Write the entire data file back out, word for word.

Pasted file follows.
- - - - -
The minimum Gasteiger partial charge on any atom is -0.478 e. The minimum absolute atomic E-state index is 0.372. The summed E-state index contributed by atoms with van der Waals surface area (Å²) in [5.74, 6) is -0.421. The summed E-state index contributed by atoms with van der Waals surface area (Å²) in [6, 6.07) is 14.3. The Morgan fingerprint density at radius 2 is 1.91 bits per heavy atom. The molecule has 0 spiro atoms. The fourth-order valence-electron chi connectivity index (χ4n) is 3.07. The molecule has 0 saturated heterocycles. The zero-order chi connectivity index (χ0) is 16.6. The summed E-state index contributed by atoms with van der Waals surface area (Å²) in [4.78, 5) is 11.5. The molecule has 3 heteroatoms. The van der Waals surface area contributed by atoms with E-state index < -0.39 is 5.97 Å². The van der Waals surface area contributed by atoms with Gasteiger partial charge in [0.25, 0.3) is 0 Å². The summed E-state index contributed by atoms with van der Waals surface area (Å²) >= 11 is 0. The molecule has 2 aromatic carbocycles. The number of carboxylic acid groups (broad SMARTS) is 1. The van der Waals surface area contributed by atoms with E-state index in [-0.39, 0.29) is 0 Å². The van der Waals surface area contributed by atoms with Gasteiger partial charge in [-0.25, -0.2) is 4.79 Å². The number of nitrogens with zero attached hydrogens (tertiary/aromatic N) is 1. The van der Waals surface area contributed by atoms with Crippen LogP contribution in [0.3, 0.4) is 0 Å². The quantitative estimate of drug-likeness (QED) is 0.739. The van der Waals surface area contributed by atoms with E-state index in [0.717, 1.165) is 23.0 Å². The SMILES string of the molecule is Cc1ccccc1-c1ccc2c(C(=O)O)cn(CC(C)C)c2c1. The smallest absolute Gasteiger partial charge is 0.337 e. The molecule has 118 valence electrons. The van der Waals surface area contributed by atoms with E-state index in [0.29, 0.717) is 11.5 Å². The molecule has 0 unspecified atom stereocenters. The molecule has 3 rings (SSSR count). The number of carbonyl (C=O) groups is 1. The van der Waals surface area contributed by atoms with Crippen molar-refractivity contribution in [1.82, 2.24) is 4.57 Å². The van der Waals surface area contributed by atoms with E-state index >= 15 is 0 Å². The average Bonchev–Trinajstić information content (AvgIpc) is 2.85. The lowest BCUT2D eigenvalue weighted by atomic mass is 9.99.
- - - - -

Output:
The minimum Gasteiger partial charge on any atom is -0.478 e. The minimum absolute atomic E-state index is 0.372. The summed E-state index contributed by atoms with van der Waals surface area (Å²) in [5.74, 6) is -0.421. The summed E-state index contributed by atoms with van der Waals surface area (Å²) in [6, 6.07) is 14.3. The Morgan fingerprint density at radius 2 is 1.91 bits per heavy atom. The molecule has 0 spiro atoms. The fourth-order valence-electron chi connectivity index (χ4n) is 3.07. The molecule has 0 saturated heterocycles. The zero-order chi connectivity index (χ0) is 16.6. The summed E-state index contributed by atoms with van der Waals surface area (Å²) in [4.78, 5) is 11.5. The molecule has 3 heteroatoms. The van der Waals surface area contributed by atoms with E-state index < -0.39 is 5.97 Å². The van der Waals surface area contributed by atoms with Gasteiger partial charge in [0.25, 0.3) is 0 Å². The summed E-state index contributed by atoms with van der Waals surface area (Å²) >= 11 is 0. The molecule has 2 aromatic carbocycles. The number of carboxylic acid groups (broad SMARTS) is 1. The van der Waals surface area contributed by atoms with E-state index in [-0.39, 0.29) is 0 Å². The van der Waals surface area contributed by atoms with Gasteiger partial charge in [-0.25, -0.2) is 4.79 Å². The number of nitrogens with zero attached hydrogens (tertiary/aromatic N) is 1. The van der Waals surface area contributed by atoms with Crippen LogP contribution in [0.3, 0.4) is 0 Å². The quantitative estimate of drug-likeness (QED) is 0.739. The van der Waals surface area contributed by atoms with E-state index in [0.717, 1.165) is 23.0 Å². The SMILES string of the molecule is Cc1ccccc1-c1ccc2c(C(=O)O)cn(CC(C)C)c2c1. The smallest absolute Gasteiger partial charge is 0.337 e. The molecule has 118 valence electrons. The van der Waals surface area contributed by atoms with E-state index in [0.29, 0.717) is 11.5 Å². The molecule has 0 unspecified atom stereocenters. The molecule has 3 rings (SSSR count). The number of carbonyl (C=O) groups is 1. The van der Waals surface area contributed by atoms with Crippen molar-refractivity contribution in [1.82, 2.24) is 4.57 Å². The van der Waals surface area contributed by atoms with E-state index >= 15 is 0 Å². The average Bonchev–Trinajstić information content (AvgIpc) is 2.85. The lowest BCUT2D eigenvalue weighted by atomic mass is 9.99.